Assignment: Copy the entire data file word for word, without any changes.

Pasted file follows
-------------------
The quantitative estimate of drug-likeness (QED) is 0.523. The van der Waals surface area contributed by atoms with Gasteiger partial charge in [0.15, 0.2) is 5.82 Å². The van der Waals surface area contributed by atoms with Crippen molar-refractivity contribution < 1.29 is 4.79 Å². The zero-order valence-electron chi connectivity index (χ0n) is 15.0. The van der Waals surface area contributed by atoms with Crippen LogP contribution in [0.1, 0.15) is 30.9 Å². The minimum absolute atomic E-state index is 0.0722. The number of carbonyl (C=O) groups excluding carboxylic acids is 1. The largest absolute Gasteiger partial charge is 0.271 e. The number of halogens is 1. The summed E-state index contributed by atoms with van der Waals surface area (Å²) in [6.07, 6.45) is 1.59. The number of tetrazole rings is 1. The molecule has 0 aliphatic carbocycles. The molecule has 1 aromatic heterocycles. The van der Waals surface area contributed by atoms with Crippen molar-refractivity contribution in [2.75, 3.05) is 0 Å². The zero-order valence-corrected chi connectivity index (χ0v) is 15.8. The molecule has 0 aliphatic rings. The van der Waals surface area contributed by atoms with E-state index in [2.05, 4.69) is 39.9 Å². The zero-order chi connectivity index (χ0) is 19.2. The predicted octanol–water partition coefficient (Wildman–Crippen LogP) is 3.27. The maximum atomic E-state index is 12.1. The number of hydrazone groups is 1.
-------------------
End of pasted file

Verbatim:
The quantitative estimate of drug-likeness (QED) is 0.523. The van der Waals surface area contributed by atoms with Gasteiger partial charge in [0.15, 0.2) is 5.82 Å². The van der Waals surface area contributed by atoms with Crippen molar-refractivity contribution < 1.29 is 4.79 Å². The zero-order valence-electron chi connectivity index (χ0n) is 15.0. The van der Waals surface area contributed by atoms with Crippen LogP contribution in [0.1, 0.15) is 30.9 Å². The minimum absolute atomic E-state index is 0.0722. The number of carbonyl (C=O) groups excluding carboxylic acids is 1. The largest absolute Gasteiger partial charge is 0.271 e. The number of halogens is 1. The summed E-state index contributed by atoms with van der Waals surface area (Å²) in [6.07, 6.45) is 1.59. The number of tetrazole rings is 1. The molecule has 0 aliphatic carbocycles. The molecule has 1 aromatic heterocycles. The van der Waals surface area contributed by atoms with Crippen molar-refractivity contribution in [2.75, 3.05) is 0 Å². The zero-order valence-corrected chi connectivity index (χ0v) is 15.8. The molecule has 0 aliphatic rings. The van der Waals surface area contributed by atoms with E-state index in [2.05, 4.69) is 39.9 Å². The zero-order chi connectivity index (χ0) is 19.2. The predicted octanol–water partition coefficient (Wildman–Crippen LogP) is 3.27. The maximum atomic E-state index is 12.1. The number of hydrazone groups is 1.